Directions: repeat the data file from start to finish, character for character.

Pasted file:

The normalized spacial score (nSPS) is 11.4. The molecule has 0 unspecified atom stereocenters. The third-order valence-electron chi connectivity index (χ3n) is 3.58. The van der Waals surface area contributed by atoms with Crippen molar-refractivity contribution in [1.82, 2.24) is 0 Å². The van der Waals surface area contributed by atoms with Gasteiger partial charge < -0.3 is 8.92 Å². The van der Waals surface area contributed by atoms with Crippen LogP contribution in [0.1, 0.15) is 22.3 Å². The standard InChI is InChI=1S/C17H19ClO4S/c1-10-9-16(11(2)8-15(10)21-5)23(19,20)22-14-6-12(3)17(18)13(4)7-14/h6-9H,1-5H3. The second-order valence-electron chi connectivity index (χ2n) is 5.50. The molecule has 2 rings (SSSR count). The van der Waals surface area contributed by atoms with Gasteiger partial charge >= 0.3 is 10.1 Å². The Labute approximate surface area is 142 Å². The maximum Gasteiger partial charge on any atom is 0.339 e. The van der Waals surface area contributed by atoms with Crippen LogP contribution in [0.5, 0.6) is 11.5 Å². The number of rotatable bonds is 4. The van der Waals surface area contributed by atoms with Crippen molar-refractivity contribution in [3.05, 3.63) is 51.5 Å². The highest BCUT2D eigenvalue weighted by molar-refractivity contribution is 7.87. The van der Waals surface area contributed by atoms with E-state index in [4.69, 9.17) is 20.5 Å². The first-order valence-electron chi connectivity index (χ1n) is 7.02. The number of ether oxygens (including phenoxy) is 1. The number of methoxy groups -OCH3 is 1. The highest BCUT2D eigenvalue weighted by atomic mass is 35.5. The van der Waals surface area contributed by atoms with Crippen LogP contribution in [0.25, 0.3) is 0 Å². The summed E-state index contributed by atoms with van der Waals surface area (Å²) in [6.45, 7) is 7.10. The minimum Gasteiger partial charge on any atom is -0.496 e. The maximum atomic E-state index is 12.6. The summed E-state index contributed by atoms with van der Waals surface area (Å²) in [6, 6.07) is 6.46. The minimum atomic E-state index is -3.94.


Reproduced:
The normalized spacial score (nSPS) is 11.4. The molecule has 0 unspecified atom stereocenters. The third-order valence-electron chi connectivity index (χ3n) is 3.58. The van der Waals surface area contributed by atoms with Crippen molar-refractivity contribution in [1.82, 2.24) is 0 Å². The van der Waals surface area contributed by atoms with Gasteiger partial charge < -0.3 is 8.92 Å². The van der Waals surface area contributed by atoms with Crippen LogP contribution in [0.1, 0.15) is 22.3 Å². The standard InChI is InChI=1S/C17H19ClO4S/c1-10-9-16(11(2)8-15(10)21-5)23(19,20)22-14-6-12(3)17(18)13(4)7-14/h6-9H,1-5H3. The second-order valence-electron chi connectivity index (χ2n) is 5.50. The molecule has 2 rings (SSSR count). The van der Waals surface area contributed by atoms with Gasteiger partial charge >= 0.3 is 10.1 Å². The Labute approximate surface area is 142 Å². The maximum Gasteiger partial charge on any atom is 0.339 e. The van der Waals surface area contributed by atoms with Crippen LogP contribution in [0.5, 0.6) is 11.5 Å². The number of rotatable bonds is 4. The van der Waals surface area contributed by atoms with Crippen molar-refractivity contribution in [3.05, 3.63) is 51.5 Å². The highest BCUT2D eigenvalue weighted by molar-refractivity contribution is 7.87. The van der Waals surface area contributed by atoms with E-state index in [4.69, 9.17) is 20.5 Å². The first-order valence-electron chi connectivity index (χ1n) is 7.02. The number of ether oxygens (including phenoxy) is 1. The number of methoxy groups -OCH3 is 1. The highest BCUT2D eigenvalue weighted by atomic mass is 35.5. The van der Waals surface area contributed by atoms with Crippen LogP contribution in [0.25, 0.3) is 0 Å². The summed E-state index contributed by atoms with van der Waals surface area (Å²) in [6.45, 7) is 7.10. The minimum Gasteiger partial charge on any atom is -0.496 e. The maximum atomic E-state index is 12.6. The summed E-state index contributed by atoms with van der Waals surface area (Å²) in [6, 6.07) is 6.46. The minimum atomic E-state index is -3.94.